Genome locus of Dll4 contains a number of cis elements, which allow transcription factors to bind and control the expression of Dll4 . Dll4-AS shares a common promoter region with Dll4, implicating a co-regulatory mechanism for both RNAs. Gene placement in a “head-to-head” fashion like that of Dll4 and Dll4-AS is an ancient and conservative gene organization structure. The intergenic region between Dll4 and Dll4-AS serves as a shared promoter, which drives the expression of the two genes toward opposite directions. This RNA Pol II-mediated process occurs in almost equal proportion in both directions . The promoter sequence ultimately decides the dominant transcriptional direction , resulting in more abundant sense transcripts than antisense transcripts . This is consistent in regards to the expression levels of Dll4-AS and Dll4, with more abundant Dll4 mRNA observed in qPCR in cells, and also in reporter assays where the sense promoter direction is more active than the antisense direction. Most bidirectional promoters act as inseparable functional units that coordinately regulate the transcription of both genes , which is also consistent with our findings. The in vivo experiments on LPS-treated lung samples also confirm the co-regulatory aspects of this regulation.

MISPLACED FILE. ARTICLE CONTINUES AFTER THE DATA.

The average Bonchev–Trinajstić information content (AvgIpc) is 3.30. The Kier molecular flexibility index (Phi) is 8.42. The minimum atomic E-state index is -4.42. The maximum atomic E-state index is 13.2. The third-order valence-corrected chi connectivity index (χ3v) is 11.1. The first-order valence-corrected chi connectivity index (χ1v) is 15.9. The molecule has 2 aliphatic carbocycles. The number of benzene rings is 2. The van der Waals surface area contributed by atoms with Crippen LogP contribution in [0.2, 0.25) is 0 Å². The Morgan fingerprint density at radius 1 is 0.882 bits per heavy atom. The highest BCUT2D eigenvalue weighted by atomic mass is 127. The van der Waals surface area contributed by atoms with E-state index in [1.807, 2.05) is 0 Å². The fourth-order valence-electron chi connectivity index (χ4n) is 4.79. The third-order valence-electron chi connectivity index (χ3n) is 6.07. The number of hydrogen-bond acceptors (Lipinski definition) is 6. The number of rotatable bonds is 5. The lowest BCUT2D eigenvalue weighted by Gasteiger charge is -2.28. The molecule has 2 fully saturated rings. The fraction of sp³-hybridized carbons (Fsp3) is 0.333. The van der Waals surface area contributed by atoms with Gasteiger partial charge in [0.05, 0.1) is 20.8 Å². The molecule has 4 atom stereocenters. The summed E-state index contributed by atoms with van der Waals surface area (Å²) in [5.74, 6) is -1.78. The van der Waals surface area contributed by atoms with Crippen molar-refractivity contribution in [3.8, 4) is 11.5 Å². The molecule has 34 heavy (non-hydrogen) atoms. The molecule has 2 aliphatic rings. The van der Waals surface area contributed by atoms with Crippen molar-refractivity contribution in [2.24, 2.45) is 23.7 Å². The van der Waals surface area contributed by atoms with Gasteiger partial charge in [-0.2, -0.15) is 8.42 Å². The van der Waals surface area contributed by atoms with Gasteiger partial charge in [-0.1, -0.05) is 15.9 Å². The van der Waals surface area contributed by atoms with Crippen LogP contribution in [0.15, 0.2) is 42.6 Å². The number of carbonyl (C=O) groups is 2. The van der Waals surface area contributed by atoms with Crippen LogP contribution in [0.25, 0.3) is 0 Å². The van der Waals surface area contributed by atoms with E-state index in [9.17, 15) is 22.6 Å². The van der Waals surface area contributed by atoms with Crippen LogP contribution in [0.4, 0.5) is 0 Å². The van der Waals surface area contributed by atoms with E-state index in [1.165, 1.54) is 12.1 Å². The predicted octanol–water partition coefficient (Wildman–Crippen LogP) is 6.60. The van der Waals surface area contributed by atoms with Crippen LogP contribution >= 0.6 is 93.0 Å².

Transcriptional correlation prognosticates functional association , so the function of Dll4-AS is likely to be pertinent to that of Dll4. In fact, both Dll4-AS and Dll4 are co-expressed in ECs and show a positive correlation. Correlations between bidirectional transcripts could be positive or negative depending on differences in the cellular status . Generally, positively correlated transcripts function in the same signaling pathway, and are coregulated in a common window of the cell cycle to respond to inductive signals [29-31]. Therefore, it is not surprising that down regulation of Dll4-AS downregulates Dll4. Further, down regulation of Dll4 in mouse causes a hypersprouting phenotype . However, these sprouts are non-functional, which is referred to as non-productive angiogenesis . Similarly, when Dll4 is downregulated due to loss of Dll4-AS, the ECs are hyperproliferative and hypermigratory, concepts that support non-productive angiogenesis. Sprouting was enhanced from Dll4-AS siRNA treated MS1 cells further confirming the similar functional role for Dll4-AS and Dll4 in angiogenesis. Whether this regulation leads to differences in tip vs. stalk cell specification is unknown because Dll4-Notch is known to actively participate in this process . Similarly, Dll4-AS and Dll4 levels are affected by VEGF stimulation implying that Dll4-AS regulation of Dll4 may participate in the VEGF-Notch cross talk pathway during angiogenesis. The factors that govern the regulation of the Dll4-AS transcript expression, and the role of antisense RNA regulation in specific processes of angiogenesis are all active areas of investigation in the lab.